A storytelling session with RV Smith
The event was held at Qudsia Bagh, a garden complex and palace that was built in 1748 for Qudsia Begum, a “dancing girl” who later became the wife of Mughal Emperor Muhammad Shah and mother of his successor Ahmad Shah Bahadur.
Located on the fringes of Old Delhi in typical Persian Charbagh style, the garden once housed a palace, waterfall, a mosque, a summer lodge and a beautiful flower and fruit garden. However, the structure was heavily damaged during the revolt of 1857. The only remains of the Bagh today are its western gateway, the Qudia mosque and a few structures in red sandstone.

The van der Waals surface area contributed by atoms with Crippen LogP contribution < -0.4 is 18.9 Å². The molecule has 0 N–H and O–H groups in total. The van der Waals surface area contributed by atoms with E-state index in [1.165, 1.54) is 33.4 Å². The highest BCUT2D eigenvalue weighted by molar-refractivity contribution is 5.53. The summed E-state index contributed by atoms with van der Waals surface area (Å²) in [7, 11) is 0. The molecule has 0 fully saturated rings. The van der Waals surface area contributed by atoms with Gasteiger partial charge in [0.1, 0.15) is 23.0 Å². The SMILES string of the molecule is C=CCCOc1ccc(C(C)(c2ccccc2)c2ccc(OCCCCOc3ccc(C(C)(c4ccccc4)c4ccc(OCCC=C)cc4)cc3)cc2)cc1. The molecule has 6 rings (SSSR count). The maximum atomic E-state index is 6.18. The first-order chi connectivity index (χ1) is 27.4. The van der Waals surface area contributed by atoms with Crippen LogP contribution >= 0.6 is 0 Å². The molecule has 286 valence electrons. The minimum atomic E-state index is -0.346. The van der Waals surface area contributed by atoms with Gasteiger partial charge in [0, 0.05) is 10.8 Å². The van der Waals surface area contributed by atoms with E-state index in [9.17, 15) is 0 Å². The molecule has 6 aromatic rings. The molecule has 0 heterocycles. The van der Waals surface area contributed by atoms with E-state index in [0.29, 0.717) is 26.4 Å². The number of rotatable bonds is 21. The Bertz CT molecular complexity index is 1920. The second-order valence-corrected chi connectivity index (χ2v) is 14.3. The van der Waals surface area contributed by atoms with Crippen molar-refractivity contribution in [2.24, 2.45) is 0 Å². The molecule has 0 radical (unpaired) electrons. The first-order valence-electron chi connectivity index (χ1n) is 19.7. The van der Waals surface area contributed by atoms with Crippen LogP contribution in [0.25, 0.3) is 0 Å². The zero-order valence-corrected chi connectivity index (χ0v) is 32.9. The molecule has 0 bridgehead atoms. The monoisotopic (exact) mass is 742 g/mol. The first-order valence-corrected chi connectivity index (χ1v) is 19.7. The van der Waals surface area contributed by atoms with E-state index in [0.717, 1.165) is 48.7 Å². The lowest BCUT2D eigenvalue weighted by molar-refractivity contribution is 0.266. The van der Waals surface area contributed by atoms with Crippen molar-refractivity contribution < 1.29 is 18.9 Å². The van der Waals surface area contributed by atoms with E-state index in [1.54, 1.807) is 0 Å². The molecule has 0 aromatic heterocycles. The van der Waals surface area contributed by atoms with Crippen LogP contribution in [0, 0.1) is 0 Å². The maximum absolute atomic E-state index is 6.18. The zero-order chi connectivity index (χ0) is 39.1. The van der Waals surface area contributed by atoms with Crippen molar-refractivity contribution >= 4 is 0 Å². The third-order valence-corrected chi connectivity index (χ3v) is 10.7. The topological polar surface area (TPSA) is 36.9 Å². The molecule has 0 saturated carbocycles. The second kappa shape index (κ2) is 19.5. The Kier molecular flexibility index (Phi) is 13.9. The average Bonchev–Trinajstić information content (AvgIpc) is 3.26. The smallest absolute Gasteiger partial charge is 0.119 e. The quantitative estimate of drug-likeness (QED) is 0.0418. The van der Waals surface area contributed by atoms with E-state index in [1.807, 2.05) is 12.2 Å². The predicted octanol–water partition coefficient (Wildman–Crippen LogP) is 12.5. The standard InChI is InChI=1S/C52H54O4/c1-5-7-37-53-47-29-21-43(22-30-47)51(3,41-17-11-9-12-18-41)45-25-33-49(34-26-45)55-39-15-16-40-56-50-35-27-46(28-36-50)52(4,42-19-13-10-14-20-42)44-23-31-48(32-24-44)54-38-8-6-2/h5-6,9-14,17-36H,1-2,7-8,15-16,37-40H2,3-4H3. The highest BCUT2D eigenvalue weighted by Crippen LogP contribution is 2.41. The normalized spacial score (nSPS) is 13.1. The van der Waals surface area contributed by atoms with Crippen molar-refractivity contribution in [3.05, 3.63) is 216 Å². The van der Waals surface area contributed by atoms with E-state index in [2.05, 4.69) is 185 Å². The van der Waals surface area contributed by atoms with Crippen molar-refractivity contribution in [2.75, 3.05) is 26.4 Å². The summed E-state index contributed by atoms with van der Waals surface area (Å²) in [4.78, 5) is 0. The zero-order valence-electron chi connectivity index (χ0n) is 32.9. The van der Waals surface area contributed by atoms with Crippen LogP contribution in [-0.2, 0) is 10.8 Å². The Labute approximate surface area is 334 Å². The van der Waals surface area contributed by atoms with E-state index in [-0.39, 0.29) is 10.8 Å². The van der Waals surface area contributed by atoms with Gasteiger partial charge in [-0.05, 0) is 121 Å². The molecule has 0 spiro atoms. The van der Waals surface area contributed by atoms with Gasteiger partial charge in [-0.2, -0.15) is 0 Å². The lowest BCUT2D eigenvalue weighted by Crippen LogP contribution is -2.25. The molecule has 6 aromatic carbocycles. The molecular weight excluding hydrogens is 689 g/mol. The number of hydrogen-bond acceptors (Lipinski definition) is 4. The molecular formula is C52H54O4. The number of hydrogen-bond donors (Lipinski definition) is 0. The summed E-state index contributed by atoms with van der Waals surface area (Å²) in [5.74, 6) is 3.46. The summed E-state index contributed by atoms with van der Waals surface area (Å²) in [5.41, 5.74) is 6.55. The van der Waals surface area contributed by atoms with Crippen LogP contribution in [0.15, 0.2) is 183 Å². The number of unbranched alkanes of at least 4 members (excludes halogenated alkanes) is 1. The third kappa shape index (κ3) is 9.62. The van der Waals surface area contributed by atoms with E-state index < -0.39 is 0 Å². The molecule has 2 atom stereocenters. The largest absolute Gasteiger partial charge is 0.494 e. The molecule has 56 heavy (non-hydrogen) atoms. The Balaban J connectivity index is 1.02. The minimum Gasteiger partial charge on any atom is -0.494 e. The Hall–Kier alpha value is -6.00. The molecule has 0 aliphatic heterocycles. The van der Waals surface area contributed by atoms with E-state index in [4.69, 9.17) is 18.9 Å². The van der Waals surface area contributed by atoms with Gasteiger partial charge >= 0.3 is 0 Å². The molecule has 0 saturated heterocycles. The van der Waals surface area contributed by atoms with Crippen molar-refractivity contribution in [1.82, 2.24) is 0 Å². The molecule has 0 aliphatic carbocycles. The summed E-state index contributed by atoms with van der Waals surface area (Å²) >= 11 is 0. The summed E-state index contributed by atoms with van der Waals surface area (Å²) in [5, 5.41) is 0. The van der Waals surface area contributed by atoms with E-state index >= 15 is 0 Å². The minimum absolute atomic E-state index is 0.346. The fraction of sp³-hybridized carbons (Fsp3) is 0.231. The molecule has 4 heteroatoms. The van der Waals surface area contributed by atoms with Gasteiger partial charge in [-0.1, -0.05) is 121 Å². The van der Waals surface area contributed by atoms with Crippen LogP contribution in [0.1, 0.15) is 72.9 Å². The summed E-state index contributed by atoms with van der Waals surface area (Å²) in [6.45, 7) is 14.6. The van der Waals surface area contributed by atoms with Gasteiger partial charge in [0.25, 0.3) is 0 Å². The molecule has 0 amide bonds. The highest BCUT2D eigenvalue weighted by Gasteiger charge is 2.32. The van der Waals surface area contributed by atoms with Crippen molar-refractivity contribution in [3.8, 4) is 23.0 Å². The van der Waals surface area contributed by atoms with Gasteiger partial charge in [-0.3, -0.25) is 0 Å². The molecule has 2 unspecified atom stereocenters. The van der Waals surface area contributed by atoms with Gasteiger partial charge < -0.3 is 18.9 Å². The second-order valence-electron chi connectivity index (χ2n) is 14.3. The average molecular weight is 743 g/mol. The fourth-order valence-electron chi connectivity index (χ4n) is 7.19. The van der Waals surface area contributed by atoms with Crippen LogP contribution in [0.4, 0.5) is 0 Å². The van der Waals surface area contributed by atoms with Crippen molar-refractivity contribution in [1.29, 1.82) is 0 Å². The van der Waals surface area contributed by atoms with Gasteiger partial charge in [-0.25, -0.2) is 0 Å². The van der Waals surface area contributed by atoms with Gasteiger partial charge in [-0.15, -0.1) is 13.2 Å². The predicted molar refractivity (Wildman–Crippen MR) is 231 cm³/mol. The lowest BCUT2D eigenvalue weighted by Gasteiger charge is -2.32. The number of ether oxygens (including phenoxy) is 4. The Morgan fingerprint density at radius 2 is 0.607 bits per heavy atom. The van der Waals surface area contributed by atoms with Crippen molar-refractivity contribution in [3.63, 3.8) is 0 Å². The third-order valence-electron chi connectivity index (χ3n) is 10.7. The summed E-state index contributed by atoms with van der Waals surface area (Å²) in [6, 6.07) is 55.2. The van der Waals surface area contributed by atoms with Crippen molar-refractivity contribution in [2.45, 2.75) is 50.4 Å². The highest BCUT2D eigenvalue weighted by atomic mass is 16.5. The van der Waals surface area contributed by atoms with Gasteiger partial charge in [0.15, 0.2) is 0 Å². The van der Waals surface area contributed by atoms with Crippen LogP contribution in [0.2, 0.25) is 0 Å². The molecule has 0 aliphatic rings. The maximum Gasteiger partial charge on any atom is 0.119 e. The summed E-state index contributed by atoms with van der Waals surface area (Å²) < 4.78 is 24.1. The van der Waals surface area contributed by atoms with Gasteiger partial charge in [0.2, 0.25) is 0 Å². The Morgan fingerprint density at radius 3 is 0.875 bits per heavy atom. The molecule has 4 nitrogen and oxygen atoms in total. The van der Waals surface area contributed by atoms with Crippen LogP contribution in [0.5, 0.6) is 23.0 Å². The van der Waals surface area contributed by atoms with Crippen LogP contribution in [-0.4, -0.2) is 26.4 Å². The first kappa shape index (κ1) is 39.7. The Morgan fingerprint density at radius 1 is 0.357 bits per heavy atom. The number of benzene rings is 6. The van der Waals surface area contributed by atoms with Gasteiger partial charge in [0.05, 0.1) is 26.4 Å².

The storytelling session saw participation from 30 people, mostly young heritage enthusiasts and students who were engrossed in legends, myths, and anecdotes narrated by Mr. Smith who has collected the tales by living in and walking in the streets of Shahjahanabad (Old Delhi) for years.
The eHeritage Project is an initiative of DEF and UNESCO India, and aims to give online presence to Indian heritage cities.